Temperatures measured on the tread are an excellent indicator for deciding the best choice of final compound and for optimising corneradjustments of the vehicle, such as camber and convergence.
We recommend measuring the temperature at three different points: Inner (innermost side of the vehicle), centre, outer tread.
In particular, average temperatures must be the ones shown in the table, the difference between the values measured internally, in the centre and externally must be maximum 20°, while the difference between the front and rear axles must be no more than 25°. If these values are exceeded, we recommend a different final compound should be used or the vehicle’s geometry should be adjusted.
Working pressures: Working pressure values depend on the size of the tyre in relation to the load that it is subjected to.
In other words, the pressure will vary according to the type of vehicle, its weight, the position of the engine, the aerodynamics and the conditions of use.
As the weight of the vehicle, the aerodynamic load, speed and acceleration that the tyre is subjected to increase, the working pressure must be increased.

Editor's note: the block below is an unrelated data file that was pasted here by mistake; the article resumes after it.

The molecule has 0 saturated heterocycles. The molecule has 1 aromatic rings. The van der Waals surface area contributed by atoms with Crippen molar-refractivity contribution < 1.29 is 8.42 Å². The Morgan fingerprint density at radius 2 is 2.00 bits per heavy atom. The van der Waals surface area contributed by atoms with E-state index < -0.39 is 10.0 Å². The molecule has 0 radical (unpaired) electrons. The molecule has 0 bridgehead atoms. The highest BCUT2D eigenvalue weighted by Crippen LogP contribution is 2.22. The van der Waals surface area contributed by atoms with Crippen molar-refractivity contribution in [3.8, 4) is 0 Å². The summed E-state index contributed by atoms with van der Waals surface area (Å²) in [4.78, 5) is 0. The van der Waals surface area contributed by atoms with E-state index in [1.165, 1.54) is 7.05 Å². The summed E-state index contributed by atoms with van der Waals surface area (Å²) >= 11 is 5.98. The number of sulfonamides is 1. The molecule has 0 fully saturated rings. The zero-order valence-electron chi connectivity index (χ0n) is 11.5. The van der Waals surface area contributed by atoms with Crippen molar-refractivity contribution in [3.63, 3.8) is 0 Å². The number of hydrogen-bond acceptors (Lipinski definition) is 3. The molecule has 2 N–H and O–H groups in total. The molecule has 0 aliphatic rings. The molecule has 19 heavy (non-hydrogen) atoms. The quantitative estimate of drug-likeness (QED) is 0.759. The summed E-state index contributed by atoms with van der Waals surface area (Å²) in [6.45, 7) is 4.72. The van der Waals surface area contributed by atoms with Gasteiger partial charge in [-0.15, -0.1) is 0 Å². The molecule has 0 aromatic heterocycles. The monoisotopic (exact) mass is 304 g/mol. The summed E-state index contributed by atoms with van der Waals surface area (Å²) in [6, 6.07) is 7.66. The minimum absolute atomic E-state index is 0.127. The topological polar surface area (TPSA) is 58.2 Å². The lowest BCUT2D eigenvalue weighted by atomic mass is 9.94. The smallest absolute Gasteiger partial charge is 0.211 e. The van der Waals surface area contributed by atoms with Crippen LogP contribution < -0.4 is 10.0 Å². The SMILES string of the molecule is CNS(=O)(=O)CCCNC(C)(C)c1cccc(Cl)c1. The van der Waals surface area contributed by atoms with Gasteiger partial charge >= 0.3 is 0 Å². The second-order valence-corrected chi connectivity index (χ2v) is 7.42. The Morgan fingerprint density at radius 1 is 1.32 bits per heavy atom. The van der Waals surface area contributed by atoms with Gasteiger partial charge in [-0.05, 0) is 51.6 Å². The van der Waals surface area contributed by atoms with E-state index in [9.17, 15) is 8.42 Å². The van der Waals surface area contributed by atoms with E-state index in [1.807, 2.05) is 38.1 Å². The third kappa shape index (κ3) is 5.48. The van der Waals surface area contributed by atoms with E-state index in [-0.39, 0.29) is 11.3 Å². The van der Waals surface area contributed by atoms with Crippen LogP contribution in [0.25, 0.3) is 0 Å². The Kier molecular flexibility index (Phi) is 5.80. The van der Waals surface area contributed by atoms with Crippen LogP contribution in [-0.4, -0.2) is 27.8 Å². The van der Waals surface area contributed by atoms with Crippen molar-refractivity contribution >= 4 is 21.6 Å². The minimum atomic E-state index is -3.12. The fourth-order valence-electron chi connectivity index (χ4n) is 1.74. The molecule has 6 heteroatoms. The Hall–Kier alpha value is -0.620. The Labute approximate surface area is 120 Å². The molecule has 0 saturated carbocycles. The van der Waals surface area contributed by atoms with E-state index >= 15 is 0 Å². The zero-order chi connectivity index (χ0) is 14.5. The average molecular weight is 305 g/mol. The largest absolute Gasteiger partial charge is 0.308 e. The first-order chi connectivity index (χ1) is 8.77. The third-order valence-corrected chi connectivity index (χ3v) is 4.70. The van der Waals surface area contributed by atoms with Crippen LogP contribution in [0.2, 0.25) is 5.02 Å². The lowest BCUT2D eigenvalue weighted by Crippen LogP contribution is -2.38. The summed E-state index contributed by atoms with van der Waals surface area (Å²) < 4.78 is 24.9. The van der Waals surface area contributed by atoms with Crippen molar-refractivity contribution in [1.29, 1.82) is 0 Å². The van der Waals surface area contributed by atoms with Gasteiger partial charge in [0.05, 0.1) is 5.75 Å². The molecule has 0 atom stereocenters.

Generally speaking, “heated up” working pressures vary from 1.9 to 2.2 bar for GT cars and 2.0 to 2.5 bar for tourism cars. Initial inflation pressures vary in order to obtain these values, depending on whether the tyres are preheated or used “cold”.
Indeed, preheated tyres can be inflated to lower values than cold tyres. The difference may amount to 0.3 to 0.5 bar, depending on the type of heater, the time it remains and the environmental conditions.
In any case, tyres should never be used below the minimum pressure value of 1.6 bar.
Attention: Using excessively low pressures would bring about the breaking of the tyre due to excess force on the sidewall and bead unseating from the rim.
The use of nitrogen or dry air to inflate the tyres means that the variation in pressure, as the temperature increases due to use, is limited, meaning greater precision in deciding optimal conditions of use.